We made strawberry jam this morning. That’s “we” as in myself and the two smaller grandchildren, who are four and six. I had enough strawberries to make a lot of jam, so I thought I would invite the small fry to help with the freezer jam batch – fewer opportunities for mishaps with hot things like boiling jam. They helped crush berries (after they scrubbed their hands twice with soap and a brush), took turns pouring sugar, stirred things, juiced lemons and even got to pour jam into the jars. Aside from the usual mayhem of small children in a cooking project it went well. There were the usual top-of-the-voice utterances: “Nana, she ate another strawberry!” “Oooh, this looks like blood!” “It’s all squishy!” and the oft-repeated “Uh-oh!” We talked about the hows and whys of jam making, such as what pectin is and why you need to add lemon juice. While we were at it there were several opportunities to discuss other issues, like when should you be a tattletale (hint: not when your sister sneaks a strawberry). Then we washed up – the four-year-old had strawberry juice clear to her armpits – and they got to take four jars of the finished product home to Mom and Dad.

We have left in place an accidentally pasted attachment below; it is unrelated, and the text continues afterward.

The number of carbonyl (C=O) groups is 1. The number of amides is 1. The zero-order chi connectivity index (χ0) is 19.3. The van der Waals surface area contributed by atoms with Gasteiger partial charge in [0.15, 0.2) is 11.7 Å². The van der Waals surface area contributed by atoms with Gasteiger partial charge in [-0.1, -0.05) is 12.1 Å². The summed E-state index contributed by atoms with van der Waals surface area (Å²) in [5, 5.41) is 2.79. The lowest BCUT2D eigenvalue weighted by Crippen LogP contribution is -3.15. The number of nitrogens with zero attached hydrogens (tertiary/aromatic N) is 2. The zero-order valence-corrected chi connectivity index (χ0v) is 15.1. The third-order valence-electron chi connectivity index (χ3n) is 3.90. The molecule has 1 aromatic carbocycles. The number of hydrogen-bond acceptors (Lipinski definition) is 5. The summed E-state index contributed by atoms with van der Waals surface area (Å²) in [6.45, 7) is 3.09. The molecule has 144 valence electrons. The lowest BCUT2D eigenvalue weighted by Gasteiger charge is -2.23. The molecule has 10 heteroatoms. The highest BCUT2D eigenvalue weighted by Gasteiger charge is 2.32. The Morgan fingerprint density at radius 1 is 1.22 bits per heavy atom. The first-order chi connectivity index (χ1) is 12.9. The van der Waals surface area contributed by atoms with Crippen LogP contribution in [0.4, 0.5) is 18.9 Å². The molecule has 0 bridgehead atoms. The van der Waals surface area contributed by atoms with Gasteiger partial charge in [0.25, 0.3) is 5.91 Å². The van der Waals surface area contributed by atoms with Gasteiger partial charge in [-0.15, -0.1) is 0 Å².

There was a time when parents and grandparents were the primary people educating their children, and much of that education happened while something else was being accomplished. You made jam and taught them to distinguish between the Goody-Two-Shoes gloating kind of tale-bearing and the really important stuff that should be told, like Zachary being a bully or Melinda going to jump off the barn roof in her home-made bird wings. You weeded the garden and discussed how to save seeds and how to tell when the corn was ripe. You folded clothes and had a conversation about whether you should forgive if a friend tells you a lie, or find a new friend. Values and the skills of basic living were demonstrated and absorbed on a daily basis.
My grandchildren are extremely fortunate that their parents make their living from the ranch. That means both of them are here pretty much all the time, as are we. Nobody rushes off to the office or stays late on a project instead of being around the ranch. The kids get to participate in everything from supervising the sow when she farrows, to painting and naming the chicken tractor (The Terminegger won out) to holding tools for their grandfather while he repairs equipment. They get to see first-hand how the family adults settle disagreements (sometimes with reasoned discussion and sometimes with a shouting match – I never said we were perfect!). They get their hands dirty (along with the rest of their anatomy), learn when not to yell at the sheep, watch wild turkeys trotting through the pastures and find out what bear poop looks like. It’s hard to beat growing up on a ranch for a diversified education. Public schools could learn a lot from this system.
And now, I guess I’d better go clean the strawberry juice off the ceiling.